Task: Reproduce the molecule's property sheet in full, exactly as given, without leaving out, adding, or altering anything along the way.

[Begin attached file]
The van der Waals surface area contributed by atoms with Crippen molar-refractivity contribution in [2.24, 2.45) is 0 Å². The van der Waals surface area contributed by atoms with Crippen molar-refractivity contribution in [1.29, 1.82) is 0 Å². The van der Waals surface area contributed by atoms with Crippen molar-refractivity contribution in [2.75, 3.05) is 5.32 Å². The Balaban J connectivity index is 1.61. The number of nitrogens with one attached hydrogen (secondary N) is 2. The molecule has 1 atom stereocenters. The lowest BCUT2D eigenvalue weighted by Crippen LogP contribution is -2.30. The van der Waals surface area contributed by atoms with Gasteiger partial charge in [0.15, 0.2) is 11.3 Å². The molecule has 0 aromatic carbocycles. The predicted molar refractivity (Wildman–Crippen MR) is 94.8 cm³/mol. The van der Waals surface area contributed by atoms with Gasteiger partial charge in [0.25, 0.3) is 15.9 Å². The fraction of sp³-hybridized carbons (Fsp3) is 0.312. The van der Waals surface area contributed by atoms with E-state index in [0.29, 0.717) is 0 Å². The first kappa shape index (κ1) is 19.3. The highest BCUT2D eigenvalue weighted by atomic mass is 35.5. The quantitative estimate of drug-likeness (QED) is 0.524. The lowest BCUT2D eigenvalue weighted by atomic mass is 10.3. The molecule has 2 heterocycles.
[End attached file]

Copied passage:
The van der Waals surface area contributed by atoms with Crippen molar-refractivity contribution in [2.24, 2.45) is 0 Å². The van der Waals surface area contributed by atoms with Crippen molar-refractivity contribution in [1.29, 1.82) is 0 Å². The van der Waals surface area contributed by atoms with Crippen molar-refractivity contribution in [2.75, 3.05) is 5.32 Å². The Balaban J connectivity index is 1.61. The number of nitrogens with one attached hydrogen (secondary N) is 2. The molecule has 1 atom stereocenters. The lowest BCUT2D eigenvalue weighted by Crippen LogP contribution is -2.30. The van der Waals surface area contributed by atoms with Gasteiger partial charge in [0.15, 0.2) is 11.3 Å². The molecule has 0 aromatic carbocycles. The predicted molar refractivity (Wildman–Crippen MR) is 94.8 cm³/mol. The van der Waals surface area contributed by atoms with Gasteiger partial charge in [0.25, 0.3) is 15.9 Å². The fraction of sp³-hybridized carbons (Fsp3) is 0.312. The van der Waals surface area contributed by atoms with E-state index in [0.29, 0.717) is 0 Å². The first kappa shape index (κ1) is 19.3. The highest BCUT2D eigenvalue weighted by atomic mass is 35.5. The quantitative estimate of drug-likeness (QED) is 0.524. The lowest BCUT2D eigenvalue weighted by atomic mass is 10.3. The molecule has 2 heterocycles.